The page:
In order to understand that you need to go back to the disastrous mismanagement of Russia by one of the most disastrous and irresponsible leaders in the history of the world. That was the bumbling Nicholas II. Nicholas II had enabled Russia to blunder into a war with Japan over Korea.  Japan did not want to war with Russia but Nicholas II thought that he could take over Korea and force the Japanese out.   It was an absolutely catastrophic mistake. The war was astronomically expensive. Failed wars by the way are things that severely weaken countries militarily because the money that was spent on the Russo-Japanese war by Russia was taken away from building up Russia's military power on the Eastern front vis-à-vis Germany totally taken away astronomical amounts of money.  The stupidity didn't end there. The Russian Baltic Fleet was not in the greatest shape anyway but Nicholas came up with the brilliant idea of sailing it halfway around the world to supposedly show the Japanese this great power of Russia and defeating them. The result was an absolute unmitigated disaster when one of the most important battles in the history of the world, the Battle of the Tsushima Straits, where a for the first time Japan completely smashed a first world European imperialist power. That also set in motion a series of major events, which we will not discuss in this lecture, but one that we will discuss is how this set the stage for the collapse of Nicholas II's regime. As it was it led to riots and a semi revolution in Russia in 1905 but the more important thing was the severe destruction of Russian military power which would have huge consequences in World War I.

Now as World War I approached, and as international tensions grew, Russia was involved in a major military buildup. However, Russia in 1914 was in no condition for war.  It was not.


Now in 1914 it was Russia that pushed Europe into a world war. A lot of people don't realize that the timetables of mobilization were such that any mobilization of Russia on the German frontier would be considered an act of war.  Nicholas II understood this. He understood this but went ahead with this anyway. So on Nicholas II you can bear the single biggest part of the blame for the first world war. Not that there wasn't a lot of other blame to go around in light of the disastrous policies of the Kaiser, the stupidity of the British and so on and so for.  They really didn't have the A-Team in power in any major country at that point in time.


Nicholas II ordered an invasion of Germany. Here's the problem: his military was so incompetent and so badly run and so poorly organized that while he sent two large armies in Germany, it's not entirely clear they could be classified as "armies." They might be classified shall we say as armed mobs. It was really unbelievable because some soldiers didn't even have rifles. The ones that did have rifles frequently had very little ammunition. They did have a certain amount of artillery but a lack of shells. So this was a bad situation from day one. Nevertheless, had they won, they would've indeed defeated Germany. In this situation, the Kaiser appointed two people of very great historical significance. He appointed Hindenburg to be in charge of the overall war in the East and he appointed General Ludendorff (a true military genius) to be supporting Hindenburg.  Now who exactly on the German side had the plan that produced the tremendous victory at Tannenberg. This is a subject of raging controversy among military historians and we are not going to resolve it. Now there is some evidence that a good part of the plan was written by a guy called General Hoffman. However, you have to give Hindenburg and Ludendorff credit that they were in charge. They could've changed that plan and they have to be given credit for the spectacular victory that occurred.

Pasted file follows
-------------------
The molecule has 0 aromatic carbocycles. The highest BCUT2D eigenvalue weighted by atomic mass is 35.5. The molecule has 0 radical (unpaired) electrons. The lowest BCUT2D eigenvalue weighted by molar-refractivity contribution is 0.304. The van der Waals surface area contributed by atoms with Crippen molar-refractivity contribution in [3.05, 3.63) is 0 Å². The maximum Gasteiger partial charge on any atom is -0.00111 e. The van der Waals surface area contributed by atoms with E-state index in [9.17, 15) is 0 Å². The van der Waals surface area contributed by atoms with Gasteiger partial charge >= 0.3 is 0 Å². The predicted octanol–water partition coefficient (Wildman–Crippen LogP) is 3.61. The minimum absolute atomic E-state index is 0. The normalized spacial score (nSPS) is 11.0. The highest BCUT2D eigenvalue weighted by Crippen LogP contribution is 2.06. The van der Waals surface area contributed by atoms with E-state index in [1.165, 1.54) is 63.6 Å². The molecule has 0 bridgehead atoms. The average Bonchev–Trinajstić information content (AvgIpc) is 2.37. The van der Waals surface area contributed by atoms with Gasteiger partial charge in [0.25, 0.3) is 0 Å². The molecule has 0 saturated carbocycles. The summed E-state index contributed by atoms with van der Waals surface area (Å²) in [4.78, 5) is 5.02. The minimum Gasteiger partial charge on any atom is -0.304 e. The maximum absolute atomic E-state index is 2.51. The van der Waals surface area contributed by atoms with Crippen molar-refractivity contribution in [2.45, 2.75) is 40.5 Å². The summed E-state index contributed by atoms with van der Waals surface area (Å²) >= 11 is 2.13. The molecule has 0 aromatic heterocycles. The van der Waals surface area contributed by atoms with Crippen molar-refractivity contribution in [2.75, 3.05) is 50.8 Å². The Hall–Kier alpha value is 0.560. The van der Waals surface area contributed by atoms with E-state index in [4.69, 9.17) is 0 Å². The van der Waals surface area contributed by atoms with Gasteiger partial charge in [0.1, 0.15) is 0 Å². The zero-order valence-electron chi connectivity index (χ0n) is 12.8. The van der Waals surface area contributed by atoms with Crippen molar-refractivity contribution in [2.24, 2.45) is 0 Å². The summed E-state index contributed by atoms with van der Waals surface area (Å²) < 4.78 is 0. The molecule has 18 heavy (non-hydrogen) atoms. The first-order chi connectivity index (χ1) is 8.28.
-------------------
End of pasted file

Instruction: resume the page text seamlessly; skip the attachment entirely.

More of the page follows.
The victory that occurred is a lesson in life. Germany was facing two armies coming in. They did not have the troops to fight two armies. So they then made an extremely risky decision: which was to pull most of the troops away from the Northern Russian army and throw everything at the Southern Russian army. Had the Northern Russian army advanced, this would've been considered one of the biggest blunders in the history of war, but it did not. And the two German armies descended on the Russian army at Tannenberg and basically annihilated them. Then they turned north and drove the other Russian army out of Germany.  Tannenberg decisively changed the course of World War I. It ended totally the possibility of an Allied victory anytime soon. The disaster was so total that it set in motion the military collapse of Imperial Russia in 1917. The incompetence with which the Russian soldiers were supplied would be a key factor in leading to the overthrow of the Romanoff regime because at the critical moment in 1917 and they couldn't find any troops to even defend the palace. The Russian soldiers had had enough of being sent into battle and slaughtered like cattle by a regime that was to incompetent to equip them correctly. We could go on and discuss further aspects of World War I but we will leave the matter there having discussed this matter and will look into discussing other matters as we analyze this situation.